Sandwiches For Lunch, Downtown New York City

Filed Under: American, East Village, SoHo

I had one day off between the old job and the next, so I planned a sandwich tour to make up for all those missed New York City lunches while I was in Connecticut. Three sandwich shops were recommended to me by my friend Josh; I needed his help because I’ve been out of the food scene for what I felt was too long. He told me to pick one and enjoy, but true to Cia-style, I went to all three and enlisted my friend Dex to help me put everything down.

Each sandwich shop occupied a sliver of a space, with Torrissi a tad more spacious to accommodate more than three tables. They all had short, straightforward menus, good unpretentious vibes and pretty damn good sandwiches. I give them all ♥ ♥

Rbbts
142 Sullivan Street between Prince and Houston

We ordered the jerk chicken sandwich, the most promising item on their menu. The fish tacos sounded good as well, but they didn’t have them the day we stopped by. The jerk chicken was on the salty side but it was full of flavor and they didn’t skimp on the chicken. A bowl of rice with it would have made me a very happy person, but I’ll take that fresh, crusty bread for lunch just fine.

Local Café
144 Sullivan Street between Prince and Houston

Next door at Local, we opted for the panini with fresh mozarella from Joe’s Dairy. You can’t go any more local than that: Joe’s Dairy has been a fixture of Sullivan Street for so many years even before SoHo exploded into the shopping mecca of downtown New York City. The contrast between the warm, toasty bread against the soft, giving cheese was incredible. The caprese combination is nothing new, but simplicity done well makes a good impression.

Torrisi Italian Specialties
250 Mulberry Street off Prince Street

We walked off the two sandwiches and headed east to Torrisi. Of all the shops we visited, Torrisi is the type of shop I dream of opening in my next life, complete with hanging sausages and aged meats. We kept a low profile and opted for three of their Italian antipasti: fried cauliflower, roasted rabe and roasted bell peppers.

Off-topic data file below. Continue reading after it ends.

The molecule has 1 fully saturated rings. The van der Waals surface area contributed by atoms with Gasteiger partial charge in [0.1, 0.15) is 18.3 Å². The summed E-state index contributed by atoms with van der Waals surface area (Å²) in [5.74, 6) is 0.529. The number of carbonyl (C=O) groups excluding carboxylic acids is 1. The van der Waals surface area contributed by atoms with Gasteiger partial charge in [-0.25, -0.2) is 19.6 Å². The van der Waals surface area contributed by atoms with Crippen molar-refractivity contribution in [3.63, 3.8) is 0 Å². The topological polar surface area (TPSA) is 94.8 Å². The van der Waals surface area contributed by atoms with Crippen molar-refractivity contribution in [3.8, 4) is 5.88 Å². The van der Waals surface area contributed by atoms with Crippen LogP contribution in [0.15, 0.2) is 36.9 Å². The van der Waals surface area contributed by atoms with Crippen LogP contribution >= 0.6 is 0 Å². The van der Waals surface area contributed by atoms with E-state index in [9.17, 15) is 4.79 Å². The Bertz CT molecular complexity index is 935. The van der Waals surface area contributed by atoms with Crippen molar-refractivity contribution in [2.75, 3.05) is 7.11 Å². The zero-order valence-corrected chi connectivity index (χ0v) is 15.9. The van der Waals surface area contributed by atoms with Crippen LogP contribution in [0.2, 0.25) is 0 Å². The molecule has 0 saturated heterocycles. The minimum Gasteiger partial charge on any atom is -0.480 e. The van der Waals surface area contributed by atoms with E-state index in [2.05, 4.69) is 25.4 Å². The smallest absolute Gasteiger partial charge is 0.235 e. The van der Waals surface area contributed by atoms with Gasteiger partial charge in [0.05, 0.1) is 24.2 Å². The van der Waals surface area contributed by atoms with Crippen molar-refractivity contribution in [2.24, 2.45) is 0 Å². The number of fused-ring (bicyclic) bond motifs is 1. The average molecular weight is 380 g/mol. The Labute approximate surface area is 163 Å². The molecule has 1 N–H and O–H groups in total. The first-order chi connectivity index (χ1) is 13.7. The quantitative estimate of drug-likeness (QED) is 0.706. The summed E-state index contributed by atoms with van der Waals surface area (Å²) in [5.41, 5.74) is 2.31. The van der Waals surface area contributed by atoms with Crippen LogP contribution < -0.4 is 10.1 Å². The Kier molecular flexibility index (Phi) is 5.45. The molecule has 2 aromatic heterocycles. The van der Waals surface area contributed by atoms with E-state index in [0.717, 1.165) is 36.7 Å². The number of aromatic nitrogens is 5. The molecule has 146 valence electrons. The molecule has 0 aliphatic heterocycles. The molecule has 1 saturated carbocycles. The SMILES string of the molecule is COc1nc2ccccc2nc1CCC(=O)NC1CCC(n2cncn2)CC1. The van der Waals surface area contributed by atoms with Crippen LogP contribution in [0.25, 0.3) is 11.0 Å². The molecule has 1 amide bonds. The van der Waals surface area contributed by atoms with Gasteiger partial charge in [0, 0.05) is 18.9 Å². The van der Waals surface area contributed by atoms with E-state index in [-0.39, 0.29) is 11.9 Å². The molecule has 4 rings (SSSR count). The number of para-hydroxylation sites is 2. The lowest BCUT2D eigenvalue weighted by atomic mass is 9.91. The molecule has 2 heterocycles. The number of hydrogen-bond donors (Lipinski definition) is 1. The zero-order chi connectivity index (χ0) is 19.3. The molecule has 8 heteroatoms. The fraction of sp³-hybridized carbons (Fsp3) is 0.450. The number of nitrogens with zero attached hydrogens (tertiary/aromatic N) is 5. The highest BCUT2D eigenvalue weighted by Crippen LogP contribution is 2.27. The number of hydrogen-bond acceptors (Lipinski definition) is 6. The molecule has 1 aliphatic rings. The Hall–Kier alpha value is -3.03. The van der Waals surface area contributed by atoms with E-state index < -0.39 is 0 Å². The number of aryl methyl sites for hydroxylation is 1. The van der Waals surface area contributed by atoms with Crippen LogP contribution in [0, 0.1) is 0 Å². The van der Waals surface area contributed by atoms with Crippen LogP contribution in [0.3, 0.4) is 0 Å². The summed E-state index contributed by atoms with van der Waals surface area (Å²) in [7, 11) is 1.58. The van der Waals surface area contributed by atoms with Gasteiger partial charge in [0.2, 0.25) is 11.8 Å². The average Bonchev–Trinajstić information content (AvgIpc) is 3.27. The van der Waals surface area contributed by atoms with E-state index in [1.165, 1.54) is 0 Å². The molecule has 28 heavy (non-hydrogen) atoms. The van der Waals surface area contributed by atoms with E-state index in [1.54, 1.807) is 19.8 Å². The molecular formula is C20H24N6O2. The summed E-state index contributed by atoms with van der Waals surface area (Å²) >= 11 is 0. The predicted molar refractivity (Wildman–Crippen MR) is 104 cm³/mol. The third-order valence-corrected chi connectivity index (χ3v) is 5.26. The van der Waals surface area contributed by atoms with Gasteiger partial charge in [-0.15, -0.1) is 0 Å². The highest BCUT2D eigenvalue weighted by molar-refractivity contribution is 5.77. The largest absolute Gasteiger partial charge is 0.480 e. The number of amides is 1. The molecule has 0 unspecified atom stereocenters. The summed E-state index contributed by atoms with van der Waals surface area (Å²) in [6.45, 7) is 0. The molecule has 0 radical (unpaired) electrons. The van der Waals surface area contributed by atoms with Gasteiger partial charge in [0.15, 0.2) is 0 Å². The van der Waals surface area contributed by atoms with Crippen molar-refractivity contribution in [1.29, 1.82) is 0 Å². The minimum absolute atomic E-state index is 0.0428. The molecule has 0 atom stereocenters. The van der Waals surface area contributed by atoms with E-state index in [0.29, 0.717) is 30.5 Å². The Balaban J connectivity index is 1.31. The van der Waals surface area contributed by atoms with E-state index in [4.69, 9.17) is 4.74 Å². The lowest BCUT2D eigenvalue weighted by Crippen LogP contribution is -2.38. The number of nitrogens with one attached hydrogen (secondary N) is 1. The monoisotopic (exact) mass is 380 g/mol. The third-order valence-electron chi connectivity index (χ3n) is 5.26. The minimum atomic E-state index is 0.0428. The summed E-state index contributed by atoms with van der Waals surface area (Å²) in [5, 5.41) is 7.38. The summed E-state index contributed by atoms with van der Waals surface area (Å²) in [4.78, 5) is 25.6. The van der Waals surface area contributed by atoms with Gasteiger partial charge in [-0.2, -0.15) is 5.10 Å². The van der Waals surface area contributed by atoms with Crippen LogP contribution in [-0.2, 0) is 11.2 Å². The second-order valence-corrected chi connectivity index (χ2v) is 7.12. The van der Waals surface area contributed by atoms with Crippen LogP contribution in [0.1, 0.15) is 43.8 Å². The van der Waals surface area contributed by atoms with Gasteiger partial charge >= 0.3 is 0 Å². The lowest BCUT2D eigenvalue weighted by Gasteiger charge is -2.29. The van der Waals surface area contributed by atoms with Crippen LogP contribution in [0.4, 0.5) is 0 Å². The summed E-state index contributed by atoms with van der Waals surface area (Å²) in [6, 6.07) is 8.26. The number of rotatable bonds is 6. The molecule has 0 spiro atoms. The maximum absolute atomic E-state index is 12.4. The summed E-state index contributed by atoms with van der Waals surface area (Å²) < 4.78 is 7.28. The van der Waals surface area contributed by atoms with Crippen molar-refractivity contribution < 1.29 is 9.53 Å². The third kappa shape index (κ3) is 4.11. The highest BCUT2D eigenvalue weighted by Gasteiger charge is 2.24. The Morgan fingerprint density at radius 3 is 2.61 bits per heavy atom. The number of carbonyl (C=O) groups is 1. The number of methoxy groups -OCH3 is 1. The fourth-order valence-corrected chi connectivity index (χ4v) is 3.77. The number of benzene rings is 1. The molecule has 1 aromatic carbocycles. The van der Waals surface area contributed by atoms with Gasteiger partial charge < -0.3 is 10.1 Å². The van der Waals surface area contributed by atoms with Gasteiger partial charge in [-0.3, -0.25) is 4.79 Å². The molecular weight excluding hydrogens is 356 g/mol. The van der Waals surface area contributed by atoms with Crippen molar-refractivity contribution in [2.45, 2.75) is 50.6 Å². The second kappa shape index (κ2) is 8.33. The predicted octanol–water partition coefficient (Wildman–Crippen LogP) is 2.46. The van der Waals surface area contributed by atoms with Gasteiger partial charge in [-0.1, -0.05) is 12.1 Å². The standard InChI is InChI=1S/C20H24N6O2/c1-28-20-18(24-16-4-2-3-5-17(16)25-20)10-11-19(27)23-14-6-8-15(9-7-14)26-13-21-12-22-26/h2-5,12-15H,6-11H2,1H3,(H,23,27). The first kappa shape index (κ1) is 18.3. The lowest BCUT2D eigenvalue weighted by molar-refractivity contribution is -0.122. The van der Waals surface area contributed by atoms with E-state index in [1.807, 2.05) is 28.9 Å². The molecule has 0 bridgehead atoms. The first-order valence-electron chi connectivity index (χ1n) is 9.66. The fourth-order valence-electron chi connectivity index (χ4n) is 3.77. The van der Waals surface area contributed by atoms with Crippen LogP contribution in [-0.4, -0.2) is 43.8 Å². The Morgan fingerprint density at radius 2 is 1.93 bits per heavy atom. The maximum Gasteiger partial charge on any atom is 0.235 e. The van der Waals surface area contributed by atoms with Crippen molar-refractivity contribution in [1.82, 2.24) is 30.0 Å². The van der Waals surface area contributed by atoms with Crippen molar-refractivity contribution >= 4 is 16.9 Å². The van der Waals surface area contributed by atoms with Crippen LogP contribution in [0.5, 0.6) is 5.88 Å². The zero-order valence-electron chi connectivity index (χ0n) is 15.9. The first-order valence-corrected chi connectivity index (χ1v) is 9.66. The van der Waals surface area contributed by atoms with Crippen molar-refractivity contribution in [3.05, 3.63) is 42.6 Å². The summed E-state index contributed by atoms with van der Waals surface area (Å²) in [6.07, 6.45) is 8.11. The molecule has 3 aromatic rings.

Perhaps it was the time of day, but Torrisi was more bustling than the previous two and we had to wait fifteen minutes before we could eat. It got even busier when the clock hit 2pm and the line wrapped in front of the counter and out the door. I’ll definitely be back again for their sandwiches when I can spend more leisure time to wait.

And during my first week at the new job, I tried the following to add to this set of reviews:

Num Pang Sandwich Shop
21 East 12th Street off University Avenue

I couldn’t wait to taste Num Pang’s pulled pork sandwich after my other friend Caroline told me she thought about it days after she first tasted it. After a late night out, I stopped by to order one duroc pork sandwich with honey and added the ginger barbecued brisket to compare it with. Both smelled delicious and were very filling, but were essentially Cambodian stews in a sandwich. I could have easily eaten the filling with a bowl of white rice. It was humid outside and the sandwiches brought me back to those warm Southeast Asian nights.

Luke’s Lobster
93 East 7th Street off First Avenue

I waited in line for about ten minutes before I was able to order my lobster roll. I waited another fifteen before I actually got my order to-go. Such is the price you have to pay when you join the queue at the sandwich shop du jour and you’re competing with other customers who are also changing their status on Facebook, checking in on Four Square, reviewing on Yelp and, well, spooning on UrbanSpoon.

Luke’s lobster roll, albeit smaller than the rest of the east coast’s, was worth it because I can’t just walk around New York City and get a fresh and trustworthy lobster roll. Was it better than the other rolls I’ve had in Amagansett or Narragansett? It was comparable, but I’ll take it when the craving to spend $14 on a sandwich hits me.